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By Carl Howe

I'm in the midst of writing an analysis piece for Yankee about what Apple's announcement of its iPhone Software Development Kit means for enterprises. But here's the short version:

Apple just showed everyone how to grow a developer ecosystem.

Apple kicked off the announcement by giving enterprises features they had requested to approve iPhone uses in business, including:

  • Microsoft ActiveSync built in for secure push email and remote wipe and Exchange integration,
  • 802.1x and WPA2 WiFi security,
  • Cisco VPN support for secure communication

But then Apple kicked things up a notch with the SDK details, which included:

  • Complete integration with Apple's existing developer framework, Xcode,
  • Performance analysis tools to make apps run fast on the iPhone
  • Access to nearly every API on the device, including OpenGL, multi-touch, WiFi, accelerometers
  • A full iPhone simulator to help with debugging.

Just to prove this wasn't hype, Apple gave the SDK to a group of companies for about two weeks to see what they could do with it. Each of those companies created versions of their applications in that time, including Electronic Arts' Spore, Salesforce's Salesforce Automation program, AOL's instant messenger, Hippocrates Drug Identifier, and Sega's Super Monkey Ball. Not bad for two weeks of work.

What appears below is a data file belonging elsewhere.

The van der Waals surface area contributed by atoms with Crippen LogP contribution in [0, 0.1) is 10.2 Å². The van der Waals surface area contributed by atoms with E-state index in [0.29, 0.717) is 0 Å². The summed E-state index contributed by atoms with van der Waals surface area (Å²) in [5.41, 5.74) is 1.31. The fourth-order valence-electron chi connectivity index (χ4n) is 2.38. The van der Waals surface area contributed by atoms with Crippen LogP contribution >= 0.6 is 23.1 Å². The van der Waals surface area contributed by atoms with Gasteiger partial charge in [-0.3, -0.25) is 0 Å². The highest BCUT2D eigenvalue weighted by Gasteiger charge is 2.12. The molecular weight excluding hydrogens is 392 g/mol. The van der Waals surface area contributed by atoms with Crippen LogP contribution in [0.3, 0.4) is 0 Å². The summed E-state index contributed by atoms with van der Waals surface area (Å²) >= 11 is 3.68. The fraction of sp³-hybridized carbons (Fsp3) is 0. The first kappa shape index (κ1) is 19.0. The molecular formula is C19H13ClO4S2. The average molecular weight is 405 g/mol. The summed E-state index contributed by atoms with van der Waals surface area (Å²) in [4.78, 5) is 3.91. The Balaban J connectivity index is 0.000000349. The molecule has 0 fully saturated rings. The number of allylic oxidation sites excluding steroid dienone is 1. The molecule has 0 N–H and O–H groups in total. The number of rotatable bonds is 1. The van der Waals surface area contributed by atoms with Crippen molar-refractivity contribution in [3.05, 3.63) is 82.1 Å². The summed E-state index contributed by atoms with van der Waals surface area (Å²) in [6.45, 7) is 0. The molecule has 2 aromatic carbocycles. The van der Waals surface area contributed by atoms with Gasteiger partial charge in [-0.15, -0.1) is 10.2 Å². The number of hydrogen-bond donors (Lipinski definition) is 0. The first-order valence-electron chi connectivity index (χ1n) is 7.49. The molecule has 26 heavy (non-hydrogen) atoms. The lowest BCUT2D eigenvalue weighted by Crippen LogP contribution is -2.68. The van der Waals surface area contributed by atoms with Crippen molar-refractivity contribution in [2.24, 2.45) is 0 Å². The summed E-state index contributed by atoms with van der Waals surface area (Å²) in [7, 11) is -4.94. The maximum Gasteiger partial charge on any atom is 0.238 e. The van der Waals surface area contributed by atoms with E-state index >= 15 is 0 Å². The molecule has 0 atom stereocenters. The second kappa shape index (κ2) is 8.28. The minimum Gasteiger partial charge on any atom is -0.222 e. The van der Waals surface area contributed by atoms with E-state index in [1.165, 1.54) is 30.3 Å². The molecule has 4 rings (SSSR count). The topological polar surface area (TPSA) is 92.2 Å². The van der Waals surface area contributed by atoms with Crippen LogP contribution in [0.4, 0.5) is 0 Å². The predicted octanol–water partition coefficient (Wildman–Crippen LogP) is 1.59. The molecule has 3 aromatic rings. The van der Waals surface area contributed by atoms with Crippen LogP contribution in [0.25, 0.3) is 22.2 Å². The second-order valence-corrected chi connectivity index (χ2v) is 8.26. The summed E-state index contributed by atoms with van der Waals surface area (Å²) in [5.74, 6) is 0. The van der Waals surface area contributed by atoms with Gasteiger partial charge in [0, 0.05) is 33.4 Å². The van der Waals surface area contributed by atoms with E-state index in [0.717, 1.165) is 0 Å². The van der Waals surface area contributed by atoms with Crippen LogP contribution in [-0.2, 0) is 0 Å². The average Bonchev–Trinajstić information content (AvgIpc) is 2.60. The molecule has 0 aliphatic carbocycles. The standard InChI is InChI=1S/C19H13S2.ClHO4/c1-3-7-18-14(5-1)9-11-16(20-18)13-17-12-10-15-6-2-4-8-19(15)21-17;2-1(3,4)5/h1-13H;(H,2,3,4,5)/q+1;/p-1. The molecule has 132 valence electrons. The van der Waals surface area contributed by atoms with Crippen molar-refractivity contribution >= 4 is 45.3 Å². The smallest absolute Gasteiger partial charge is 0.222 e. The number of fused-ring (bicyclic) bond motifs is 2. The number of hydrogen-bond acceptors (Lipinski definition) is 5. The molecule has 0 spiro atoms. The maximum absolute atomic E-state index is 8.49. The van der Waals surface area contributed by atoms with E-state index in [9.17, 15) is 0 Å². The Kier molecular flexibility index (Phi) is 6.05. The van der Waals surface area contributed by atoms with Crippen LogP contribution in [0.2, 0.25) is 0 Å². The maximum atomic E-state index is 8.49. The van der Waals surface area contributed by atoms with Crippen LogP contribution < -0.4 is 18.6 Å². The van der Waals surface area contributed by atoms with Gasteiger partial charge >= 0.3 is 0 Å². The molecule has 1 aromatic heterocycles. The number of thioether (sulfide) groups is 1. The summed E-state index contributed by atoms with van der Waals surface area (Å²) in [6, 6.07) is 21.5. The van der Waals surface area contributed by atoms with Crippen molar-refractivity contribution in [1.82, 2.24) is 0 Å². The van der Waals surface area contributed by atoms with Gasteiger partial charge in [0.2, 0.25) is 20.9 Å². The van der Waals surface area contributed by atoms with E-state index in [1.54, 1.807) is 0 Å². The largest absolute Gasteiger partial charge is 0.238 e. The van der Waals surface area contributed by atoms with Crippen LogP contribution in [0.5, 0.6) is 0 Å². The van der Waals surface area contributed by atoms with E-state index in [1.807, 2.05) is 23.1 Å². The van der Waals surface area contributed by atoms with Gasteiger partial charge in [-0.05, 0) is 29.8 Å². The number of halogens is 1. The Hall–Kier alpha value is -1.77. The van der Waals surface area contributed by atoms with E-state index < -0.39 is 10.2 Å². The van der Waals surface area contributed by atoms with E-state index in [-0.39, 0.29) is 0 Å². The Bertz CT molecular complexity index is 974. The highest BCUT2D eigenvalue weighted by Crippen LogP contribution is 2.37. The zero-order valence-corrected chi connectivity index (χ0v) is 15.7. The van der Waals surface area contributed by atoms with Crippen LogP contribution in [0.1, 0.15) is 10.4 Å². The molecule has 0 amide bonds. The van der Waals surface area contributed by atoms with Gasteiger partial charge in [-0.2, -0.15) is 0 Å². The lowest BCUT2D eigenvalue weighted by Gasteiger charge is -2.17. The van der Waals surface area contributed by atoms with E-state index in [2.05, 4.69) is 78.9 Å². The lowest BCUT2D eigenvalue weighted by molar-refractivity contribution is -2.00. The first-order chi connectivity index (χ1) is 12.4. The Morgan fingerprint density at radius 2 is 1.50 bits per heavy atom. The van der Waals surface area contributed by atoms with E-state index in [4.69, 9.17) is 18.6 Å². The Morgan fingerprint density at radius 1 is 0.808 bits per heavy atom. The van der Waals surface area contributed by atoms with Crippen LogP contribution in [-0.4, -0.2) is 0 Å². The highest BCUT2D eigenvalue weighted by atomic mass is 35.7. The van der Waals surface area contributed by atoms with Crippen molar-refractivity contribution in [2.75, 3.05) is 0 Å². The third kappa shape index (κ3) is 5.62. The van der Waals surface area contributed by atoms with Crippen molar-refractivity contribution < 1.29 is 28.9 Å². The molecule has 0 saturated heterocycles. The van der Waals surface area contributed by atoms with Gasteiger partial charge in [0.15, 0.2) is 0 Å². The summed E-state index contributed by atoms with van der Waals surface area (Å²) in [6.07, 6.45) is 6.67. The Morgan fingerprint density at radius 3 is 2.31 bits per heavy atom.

But the real surprise was Apple's efforts to market and develop an ecosystem for third-party iPhone development. Marketing and distribution terms were:

  • All third-party applications will be distributed through a new iPhone AppStore. Developers wishing to do so pay a $99 fee, but can set their own prices for their apps, including free should they choose to do so.
  • iTunes will have a part of its store dedicated to third-party apps and promoting the top downloads. Developers get 70% of revenues for paid apps.
  • Kleiner Perkins is launching a $100 million iFund to fund iPhone developer companies. That means money shouldn't be a barrier to getting an great third-party iPhone software business off the ground.

Now I know that not everyone will agree with all the details, and I think everyone expected Apple to seed iPhone development with its SDK. But what Apple actually did is till the ground for development with enterprise features, seed it with the SDK, water it with marketing and distribution, and fertilize it with cash. If third-party apps don't grow with that kind of support, nothing will.

Disclosure: Long AAPL

Source: Apple's iPhone Dev Kit: That's How You Launch a Platform